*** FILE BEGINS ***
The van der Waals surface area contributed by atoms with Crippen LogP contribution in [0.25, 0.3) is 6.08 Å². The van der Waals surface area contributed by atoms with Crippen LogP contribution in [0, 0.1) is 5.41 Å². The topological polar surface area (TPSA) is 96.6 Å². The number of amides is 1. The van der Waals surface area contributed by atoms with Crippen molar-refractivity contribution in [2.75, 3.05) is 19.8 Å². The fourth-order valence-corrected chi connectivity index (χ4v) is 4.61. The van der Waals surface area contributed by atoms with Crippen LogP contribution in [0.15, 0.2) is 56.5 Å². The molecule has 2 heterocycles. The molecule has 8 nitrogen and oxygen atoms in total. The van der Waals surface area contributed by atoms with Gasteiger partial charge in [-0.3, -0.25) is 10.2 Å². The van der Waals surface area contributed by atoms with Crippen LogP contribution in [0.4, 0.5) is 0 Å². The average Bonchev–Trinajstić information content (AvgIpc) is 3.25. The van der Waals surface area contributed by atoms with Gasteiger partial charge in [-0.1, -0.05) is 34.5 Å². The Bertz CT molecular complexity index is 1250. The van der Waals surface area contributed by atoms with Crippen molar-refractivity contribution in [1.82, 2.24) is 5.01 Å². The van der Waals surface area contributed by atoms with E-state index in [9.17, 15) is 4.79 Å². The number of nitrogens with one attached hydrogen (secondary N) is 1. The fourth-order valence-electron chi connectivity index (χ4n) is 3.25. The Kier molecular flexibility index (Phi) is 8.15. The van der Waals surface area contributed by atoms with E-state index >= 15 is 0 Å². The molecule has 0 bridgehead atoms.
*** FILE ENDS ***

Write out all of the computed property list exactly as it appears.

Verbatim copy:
The van der Waals surface area contributed by atoms with Crippen LogP contribution in [0.25, 0.3) is 6.08 Å². The van der Waals surface area contributed by atoms with Crippen LogP contribution in [0, 0.1) is 5.41 Å². The topological polar surface area (TPSA) is 96.6 Å². The number of amides is 1. The van der Waals surface area contributed by atoms with Crippen molar-refractivity contribution in [2.75, 3.05) is 19.8 Å². The fourth-order valence-corrected chi connectivity index (χ4v) is 4.61. The van der Waals surface area contributed by atoms with Crippen LogP contribution in [0.15, 0.2) is 56.5 Å². The molecule has 2 heterocycles. The molecule has 8 nitrogen and oxygen atoms in total. The van der Waals surface area contributed by atoms with Gasteiger partial charge in [-0.3, -0.25) is 10.2 Å². The van der Waals surface area contributed by atoms with Crippen LogP contribution in [0.4, 0.5) is 0 Å². The average Bonchev–Trinajstić information content (AvgIpc) is 3.25. The van der Waals surface area contributed by atoms with Gasteiger partial charge in [-0.1, -0.05) is 34.5 Å². The Bertz CT molecular complexity index is 1250. The van der Waals surface area contributed by atoms with Crippen molar-refractivity contribution in [1.82, 2.24) is 5.01 Å². The van der Waals surface area contributed by atoms with E-state index in [9.17, 15) is 4.79 Å². The number of nitrogens with one attached hydrogen (secondary N) is 1. The fourth-order valence-electron chi connectivity index (χ4n) is 3.25. The Kier molecular flexibility index (Phi) is 8.15. The van der Waals surface area contributed by atoms with E-state index >= 15 is 0 Å². The molecule has 0 bridgehead atoms.